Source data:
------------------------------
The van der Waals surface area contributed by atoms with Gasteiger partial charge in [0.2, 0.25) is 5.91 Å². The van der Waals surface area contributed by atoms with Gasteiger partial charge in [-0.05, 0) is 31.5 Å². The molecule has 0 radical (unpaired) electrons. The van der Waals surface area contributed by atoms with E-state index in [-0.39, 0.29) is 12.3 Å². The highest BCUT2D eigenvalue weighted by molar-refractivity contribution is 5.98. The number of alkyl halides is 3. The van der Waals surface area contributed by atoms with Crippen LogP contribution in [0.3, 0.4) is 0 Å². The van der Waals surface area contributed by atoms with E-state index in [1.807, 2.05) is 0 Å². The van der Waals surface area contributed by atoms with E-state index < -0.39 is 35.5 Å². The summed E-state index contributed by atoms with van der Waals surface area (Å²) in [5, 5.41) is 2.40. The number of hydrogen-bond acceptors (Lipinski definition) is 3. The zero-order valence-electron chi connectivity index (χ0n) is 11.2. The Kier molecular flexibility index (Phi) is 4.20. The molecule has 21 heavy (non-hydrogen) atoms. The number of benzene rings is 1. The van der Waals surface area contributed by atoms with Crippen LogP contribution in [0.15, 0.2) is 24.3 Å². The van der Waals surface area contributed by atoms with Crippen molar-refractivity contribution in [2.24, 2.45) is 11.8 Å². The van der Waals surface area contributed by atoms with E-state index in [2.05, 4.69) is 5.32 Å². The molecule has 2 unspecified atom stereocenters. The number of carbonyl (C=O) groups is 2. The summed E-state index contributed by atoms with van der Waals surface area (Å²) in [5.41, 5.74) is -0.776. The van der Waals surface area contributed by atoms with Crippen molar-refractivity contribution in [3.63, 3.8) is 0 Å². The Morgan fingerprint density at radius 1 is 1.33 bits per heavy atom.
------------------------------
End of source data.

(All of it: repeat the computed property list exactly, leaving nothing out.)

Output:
The van der Waals surface area contributed by atoms with Gasteiger partial charge in [0.2, 0.25) is 5.91 Å². The van der Waals surface area contributed by atoms with Gasteiger partial charge in [-0.05, 0) is 31.5 Å². The molecule has 0 radical (unpaired) electrons. The van der Waals surface area contributed by atoms with E-state index in [-0.39, 0.29) is 12.3 Å². The highest BCUT2D eigenvalue weighted by molar-refractivity contribution is 5.98. The number of alkyl halides is 3. The van der Waals surface area contributed by atoms with Crippen LogP contribution in [0.3, 0.4) is 0 Å². The van der Waals surface area contributed by atoms with E-state index in [1.807, 2.05) is 0 Å². The van der Waals surface area contributed by atoms with E-state index < -0.39 is 35.5 Å². The summed E-state index contributed by atoms with van der Waals surface area (Å²) in [5, 5.41) is 2.40. The number of hydrogen-bond acceptors (Lipinski definition) is 3. The zero-order valence-electron chi connectivity index (χ0n) is 11.2. The Kier molecular flexibility index (Phi) is 4.20. The molecule has 21 heavy (non-hydrogen) atoms. The number of benzene rings is 1. The van der Waals surface area contributed by atoms with Crippen LogP contribution in [0.15, 0.2) is 24.3 Å². The van der Waals surface area contributed by atoms with Crippen molar-refractivity contribution in [2.24, 2.45) is 11.8 Å². The van der Waals surface area contributed by atoms with E-state index in [2.05, 4.69) is 5.32 Å². The molecule has 2 unspecified atom stereocenters. The number of carbonyl (C=O) groups is 2. The summed E-state index contributed by atoms with van der Waals surface area (Å²) in [5.41, 5.74) is -0.776. The van der Waals surface area contributed by atoms with Crippen molar-refractivity contribution in [3.63, 3.8) is 0 Å². The Morgan fingerprint density at radius 1 is 1.33 bits per heavy atom.